Charlie is new at the school, and despite having been Deaf with a dysfunctional cochlear implant, she has never had the opportunity to learn ASL, and the discovery of this language is both exhilarating and overwhelming. Austin, who is her guide when she first gets to River Valley, comes from a family of multiple generations of deaf people, and he communicates only through ASL with no verbal speech. Then there is February, a CODA who is the headmistress of this amazing school, and we quickly discover that she is attempting to hold off major problems for the school. I learned so much about the complicated history of deaf education in the US, and I appreciated the exploration of what drives activism and brings about change.


Sonora Reyes’s The Lesbiana’s Guide to Catholic School (Bookshop.org | Libro.fm) - I talked about this brilliant book on episode 261. I have to say that I feel like this young adult pick has it all - humor, hard topics, complicated family dynamics, good friends, and young love.


Yamilet Flores is finding her way at a new private Catholic school where she feels like she stands out despite her goal of blending in. Yami starts out the year determined to keep her homosexuality a secret after being painfully outed and betrayed by her best friend at her previous school. She also wants to keep her brother César, who was constantly in fights at their other school, out of trouble. However, there are a lot of complications for both Yami and César, both of whom are keeping a lot of secrets that weigh on them. They have to learn to trust each other and to share some of those burdens to find a way forward.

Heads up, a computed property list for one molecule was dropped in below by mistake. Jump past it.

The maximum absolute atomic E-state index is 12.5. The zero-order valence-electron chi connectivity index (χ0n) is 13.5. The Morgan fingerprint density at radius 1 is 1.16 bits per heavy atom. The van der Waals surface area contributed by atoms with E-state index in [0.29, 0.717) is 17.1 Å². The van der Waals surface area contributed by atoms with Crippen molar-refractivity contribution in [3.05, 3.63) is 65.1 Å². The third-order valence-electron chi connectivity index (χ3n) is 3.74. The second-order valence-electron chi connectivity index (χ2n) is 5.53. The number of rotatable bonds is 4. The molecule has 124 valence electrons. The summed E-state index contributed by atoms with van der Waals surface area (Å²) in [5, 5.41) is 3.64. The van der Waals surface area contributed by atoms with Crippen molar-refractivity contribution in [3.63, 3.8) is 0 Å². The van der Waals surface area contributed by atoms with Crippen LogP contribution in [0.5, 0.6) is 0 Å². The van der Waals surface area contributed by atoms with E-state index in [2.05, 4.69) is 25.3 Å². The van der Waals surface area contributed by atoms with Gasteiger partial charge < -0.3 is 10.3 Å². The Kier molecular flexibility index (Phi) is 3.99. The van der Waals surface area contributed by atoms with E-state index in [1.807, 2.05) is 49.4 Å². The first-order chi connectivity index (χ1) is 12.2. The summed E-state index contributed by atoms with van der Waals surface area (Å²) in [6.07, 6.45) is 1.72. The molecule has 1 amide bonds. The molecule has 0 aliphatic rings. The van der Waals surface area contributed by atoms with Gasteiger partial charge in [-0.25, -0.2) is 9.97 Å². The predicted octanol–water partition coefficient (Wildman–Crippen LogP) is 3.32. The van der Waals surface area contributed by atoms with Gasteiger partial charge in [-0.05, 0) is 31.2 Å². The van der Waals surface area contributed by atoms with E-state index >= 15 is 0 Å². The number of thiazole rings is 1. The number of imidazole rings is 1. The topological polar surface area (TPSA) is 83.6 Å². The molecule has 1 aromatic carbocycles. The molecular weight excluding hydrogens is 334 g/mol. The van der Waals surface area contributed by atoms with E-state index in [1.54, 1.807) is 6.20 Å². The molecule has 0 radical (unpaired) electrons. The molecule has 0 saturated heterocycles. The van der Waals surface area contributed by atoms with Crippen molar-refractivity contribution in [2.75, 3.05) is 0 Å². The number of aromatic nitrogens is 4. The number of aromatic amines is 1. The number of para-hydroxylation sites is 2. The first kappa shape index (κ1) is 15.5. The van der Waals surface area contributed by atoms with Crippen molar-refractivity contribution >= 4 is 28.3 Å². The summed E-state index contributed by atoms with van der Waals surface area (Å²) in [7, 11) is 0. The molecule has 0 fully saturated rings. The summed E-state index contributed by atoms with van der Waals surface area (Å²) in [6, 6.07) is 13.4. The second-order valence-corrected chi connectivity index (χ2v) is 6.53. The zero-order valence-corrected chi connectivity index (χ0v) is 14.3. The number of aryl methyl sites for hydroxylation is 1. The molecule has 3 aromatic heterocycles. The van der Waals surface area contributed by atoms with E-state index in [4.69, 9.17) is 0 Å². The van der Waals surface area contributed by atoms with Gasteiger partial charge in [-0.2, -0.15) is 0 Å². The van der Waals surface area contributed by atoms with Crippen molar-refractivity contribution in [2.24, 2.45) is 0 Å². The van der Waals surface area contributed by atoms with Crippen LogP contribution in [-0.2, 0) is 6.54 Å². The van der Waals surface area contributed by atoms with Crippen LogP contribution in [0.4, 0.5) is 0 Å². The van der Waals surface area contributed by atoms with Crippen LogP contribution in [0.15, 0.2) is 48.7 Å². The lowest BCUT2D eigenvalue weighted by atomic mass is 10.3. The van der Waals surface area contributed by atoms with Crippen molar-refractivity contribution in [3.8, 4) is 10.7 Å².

Shelby Van Pelt's Remarkably Bright Creatures (Bookshop.org | Libro.fm) - I'd seen this one everywhere and was concerned that it wouldn't live up to the hype, but I absolutely adored this brilliant book. We meet Tova, an elderly woman who works the night shift at the local aquarium, where she takes special care to greet the animals and to clean and care for the space in the conscientious way she's always lived her life.


This one is a spellbinding story that weaves together several very unlikely characters whose connections unfurl as the novel progresses. And yes, there is an octopus, a giant Pacific octopus named Marcellus, who plays a vital role in this story. I read the e-book of this one, but I hear the audio is phenomenal as well. (As I was reviewing this post, I just noticed that Jen featured this one on her Five Favorites from the first half of the year! Sorry to duplicate, but it really is amazing!)


(A note to our readers: click on the hashtags above to see our other blog posts with the same hashtag.)


Interested in what else we're reading? Check out our Featured Books page.